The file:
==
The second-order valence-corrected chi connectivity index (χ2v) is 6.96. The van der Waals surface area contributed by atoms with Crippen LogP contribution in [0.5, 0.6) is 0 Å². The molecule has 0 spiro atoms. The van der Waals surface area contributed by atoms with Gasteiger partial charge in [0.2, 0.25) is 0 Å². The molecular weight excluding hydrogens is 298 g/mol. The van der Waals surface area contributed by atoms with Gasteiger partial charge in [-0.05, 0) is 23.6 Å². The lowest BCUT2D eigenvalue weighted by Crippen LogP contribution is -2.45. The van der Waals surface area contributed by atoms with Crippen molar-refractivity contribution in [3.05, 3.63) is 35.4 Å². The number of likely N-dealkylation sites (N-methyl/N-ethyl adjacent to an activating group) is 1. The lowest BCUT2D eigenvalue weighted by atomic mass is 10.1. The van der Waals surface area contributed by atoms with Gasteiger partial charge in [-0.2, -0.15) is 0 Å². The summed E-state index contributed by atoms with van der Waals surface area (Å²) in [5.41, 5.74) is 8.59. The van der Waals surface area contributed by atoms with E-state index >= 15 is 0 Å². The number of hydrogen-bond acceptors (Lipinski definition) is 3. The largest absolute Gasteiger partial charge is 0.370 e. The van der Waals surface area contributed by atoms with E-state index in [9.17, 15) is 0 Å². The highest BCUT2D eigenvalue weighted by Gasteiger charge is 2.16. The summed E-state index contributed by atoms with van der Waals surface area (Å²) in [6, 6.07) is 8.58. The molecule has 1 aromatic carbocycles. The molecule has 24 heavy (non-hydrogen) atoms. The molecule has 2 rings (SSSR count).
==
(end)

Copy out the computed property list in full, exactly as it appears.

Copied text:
The second-order valence-corrected chi connectivity index (χ2v) is 6.96. The van der Waals surface area contributed by atoms with Crippen LogP contribution in [0.5, 0.6) is 0 Å². The molecule has 0 spiro atoms. The van der Waals surface area contributed by atoms with Gasteiger partial charge in [0.2, 0.25) is 0 Å². The molecular weight excluding hydrogens is 298 g/mol. The van der Waals surface area contributed by atoms with Gasteiger partial charge in [-0.05, 0) is 23.6 Å². The lowest BCUT2D eigenvalue weighted by Crippen LogP contribution is -2.45. The van der Waals surface area contributed by atoms with Crippen molar-refractivity contribution in [3.05, 3.63) is 35.4 Å². The number of likely N-dealkylation sites (N-methyl/N-ethyl adjacent to an activating group) is 1. The lowest BCUT2D eigenvalue weighted by atomic mass is 10.1. The van der Waals surface area contributed by atoms with Gasteiger partial charge in [-0.2, -0.15) is 0 Å². The summed E-state index contributed by atoms with van der Waals surface area (Å²) in [5.41, 5.74) is 8.59. The van der Waals surface area contributed by atoms with E-state index >= 15 is 0 Å². The number of hydrogen-bond acceptors (Lipinski definition) is 3. The largest absolute Gasteiger partial charge is 0.370 e. The van der Waals surface area contributed by atoms with E-state index in [9.17, 15) is 0 Å². The highest BCUT2D eigenvalue weighted by Gasteiger charge is 2.16. The summed E-state index contributed by atoms with van der Waals surface area (Å²) in [6, 6.07) is 8.58. The molecule has 1 aromatic carbocycles. The molecule has 24 heavy (non-hydrogen) atoms. The molecule has 2 rings (SSSR count).